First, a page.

Getting Some Perspective

Anxiety is not logical. I know this. Nor does it respond to the application of logic (for me, anyway.) Things most anxiety sufferers hate hearing are:

You’ve got nothing to worry about!

Your life is good, you shouldn’t stress out so much!

That’s because panic and anxiety aren’t the product of realistic, logical fears and worries.   That’s not to say it can’t be triggered by real situations, but anxiety and panic disorders don’t require it.

That being said, I had a harsh bucket of perspective thrown on me at work earlier this year. It didn’t help my anxious state (again, it doesn’t respond to that kind of thing) but it did give me some perspective to allow me to be grateful for my life. *note: this post could be triggering for some people because it discusses the aftermath of domestic violence and a description of a distressing panic episode.

As some of you know I am a nurse & I work on a trauma unit. That means I care for patients following a variety of traumatic accidents… falls, car wrecks, fights, work accidents, stabbings, shootings, and a whole host of other situations leaving people with a lot of pain and injuries.

I want to share the story of a patient we had on our unit awhile ago (details masked to protect privacy, obviously.) That particular week I was having a rough time with my anxiety (I go through cycles). This included feeling that hum of anxiousness at work. Not full panic attacks, but that static of belly flutters and racing heart that pops up periodically through my day. It’s like a lingering threat of panic.

I’ve worked on my unit for multiple years and because of that newer nurses come to me for help when they are concerned about their patients. This night I had a relatively new nurse ask for my help because she couldn’t figure out how to help her patient. And, it was a tough situation. The patient was medically stable, the problem appeared to be emotional… which sadly doctors don’t consider to be as much of a concern.

This patient had been shot in the head by her significant other about a week before. As if this wasn’t traumatic enough, the injuries had caused her to become completely deaf. The only way to communicate was by writing messages to her. Considering the situation, her injuries were not nearly as bad as they could have been. The injuries were not life-threatening, her appearance was not damaged and her cognitive functioning was intact. That is quite amazing. However, the complete loss of her hearing is horrific in many ways. Plus, there is the trauma of being so grievously injured by someone she was in a relationship with.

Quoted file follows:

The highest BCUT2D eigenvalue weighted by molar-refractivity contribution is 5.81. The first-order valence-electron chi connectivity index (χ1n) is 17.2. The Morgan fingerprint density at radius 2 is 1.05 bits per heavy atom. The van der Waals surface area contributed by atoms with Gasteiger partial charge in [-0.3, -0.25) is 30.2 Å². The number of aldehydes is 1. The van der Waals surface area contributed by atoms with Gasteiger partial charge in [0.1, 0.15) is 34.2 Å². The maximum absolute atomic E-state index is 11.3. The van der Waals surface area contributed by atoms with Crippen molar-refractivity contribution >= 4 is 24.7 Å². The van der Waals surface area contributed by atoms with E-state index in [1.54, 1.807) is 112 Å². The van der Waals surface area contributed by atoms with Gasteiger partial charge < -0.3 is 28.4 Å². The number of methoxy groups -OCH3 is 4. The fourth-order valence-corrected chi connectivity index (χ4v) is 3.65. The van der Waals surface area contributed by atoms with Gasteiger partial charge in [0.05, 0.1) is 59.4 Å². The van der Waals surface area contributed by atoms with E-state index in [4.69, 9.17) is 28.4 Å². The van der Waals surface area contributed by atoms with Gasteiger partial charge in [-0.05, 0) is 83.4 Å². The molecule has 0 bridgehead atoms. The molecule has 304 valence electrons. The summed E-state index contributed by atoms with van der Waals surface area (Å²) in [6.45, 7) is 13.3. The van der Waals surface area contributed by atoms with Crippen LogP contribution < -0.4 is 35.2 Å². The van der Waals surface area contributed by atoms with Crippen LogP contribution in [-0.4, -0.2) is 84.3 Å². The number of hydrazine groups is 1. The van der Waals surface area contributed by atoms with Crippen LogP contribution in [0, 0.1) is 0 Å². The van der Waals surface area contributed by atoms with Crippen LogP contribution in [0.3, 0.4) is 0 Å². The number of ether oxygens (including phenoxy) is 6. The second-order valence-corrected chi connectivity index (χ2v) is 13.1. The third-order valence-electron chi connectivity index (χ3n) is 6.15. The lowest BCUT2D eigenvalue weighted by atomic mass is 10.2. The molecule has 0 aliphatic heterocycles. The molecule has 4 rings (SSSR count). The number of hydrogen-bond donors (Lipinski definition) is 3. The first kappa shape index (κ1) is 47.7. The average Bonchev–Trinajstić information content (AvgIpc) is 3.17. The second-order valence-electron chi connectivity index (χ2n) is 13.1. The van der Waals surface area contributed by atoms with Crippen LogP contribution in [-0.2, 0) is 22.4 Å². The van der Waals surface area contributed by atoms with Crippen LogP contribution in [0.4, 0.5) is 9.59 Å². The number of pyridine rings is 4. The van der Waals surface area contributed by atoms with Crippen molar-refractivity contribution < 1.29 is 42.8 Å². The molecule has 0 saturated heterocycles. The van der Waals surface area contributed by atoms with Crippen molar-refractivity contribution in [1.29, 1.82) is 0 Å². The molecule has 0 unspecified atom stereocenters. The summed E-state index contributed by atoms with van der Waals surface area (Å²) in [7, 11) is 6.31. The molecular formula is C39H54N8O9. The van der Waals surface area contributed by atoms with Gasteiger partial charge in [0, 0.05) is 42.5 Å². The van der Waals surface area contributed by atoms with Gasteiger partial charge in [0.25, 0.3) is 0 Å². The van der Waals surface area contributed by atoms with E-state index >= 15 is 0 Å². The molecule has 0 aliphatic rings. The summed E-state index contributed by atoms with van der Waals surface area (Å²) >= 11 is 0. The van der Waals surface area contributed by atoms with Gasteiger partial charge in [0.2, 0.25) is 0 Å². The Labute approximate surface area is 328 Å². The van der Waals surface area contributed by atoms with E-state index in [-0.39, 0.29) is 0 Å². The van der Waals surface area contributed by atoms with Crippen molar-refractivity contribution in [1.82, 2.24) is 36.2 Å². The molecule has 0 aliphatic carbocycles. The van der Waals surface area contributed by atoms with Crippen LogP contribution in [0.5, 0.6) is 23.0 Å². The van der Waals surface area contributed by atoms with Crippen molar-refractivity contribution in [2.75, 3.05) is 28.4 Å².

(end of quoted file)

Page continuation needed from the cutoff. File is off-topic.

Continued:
When the other nurse asked for my help it was because the patient appeared to be panicking. She was agitated, throwing anything she could reach (not at anyone – just throwing them around the room), unable to stay still, crying, shaking her head with her hands pressed against her ears… and the worst part was she kept her eyes clamped shut. She wouldn’t open her eyes to see us or see messages we would write to her, trying to understand what was wrong or what she needed. We would put a hand on her arm and she would shake it away or vocalize loudly (like a loud cry or moan). Nothing we could do would comfort her. It didn’t seem to be pain. It seemed to be panic. She kept saying “tell them to knock me out”… it was awful.

I can’t imagine being locked inside your own mind, unable to hear anything but your own thoughts while panicking. The fears she must have been facing, the chaos happening in her mind… and the inability to take comfort from anything in her environment.

I’m sad to say that her immense distress and panic, almost triggered my own. I had to extract myself for a few minutes to calm my own internal buzz… but I also contacted the doctor to request medication to help calm her. I am a big advocate for patients experiencing anxiety in the hospital. It is just as important to control as pain is, in my opinion. So despite my own anxiety reaction, I continued to help in the way I could. And eventually we were able to help her become more calm. But, it was awful. Our hearts just went out to her.

Being a nurse, you want to help and it’s awful when you see such pain but don’t know how to take it away. I’ve had patients experiencing panic attacks before and I’ve done my best to talk them through it, guide them through some breathing exercises and comfort them by explaining it’s understandable and ok. But, what do you do when you can’t communicate in any way to the person panicking?

After finishing work that day I kept thinking of her and hoping for comfort to come to her as she heals physically and emotionally.

Even though it’s not logical, I couldn’t help but to think I didn’t have the “right” to be anxious. This woman had every right to be anxious. Everything in her life was upside down, with no easy resolution (I don’t know the rest of her story, but even if she has every resource available to her – her entire life has been changed). She had a new disability, she had injuries that needed to heal, she had a relationship that came to a horrific end (at least I assume).

My life is pretty good. Sure, there are stressors and things that could be better, but over-all I don’t have much to complain about. I have a good job, a good marriage, wonderful pets, friends I can depend on…. and yet I deal with awful anxiety and terrible cycles of panic attacks. WTF?

But, I have to give myself a break. Panic and anxiety aren’t logical. What I can do is remember what wonderful things I have in my life and be grateful for those things. And I’m going to send out a little wish for that patient to have the comfort and support she needs as she builds her new life.

-Miranda

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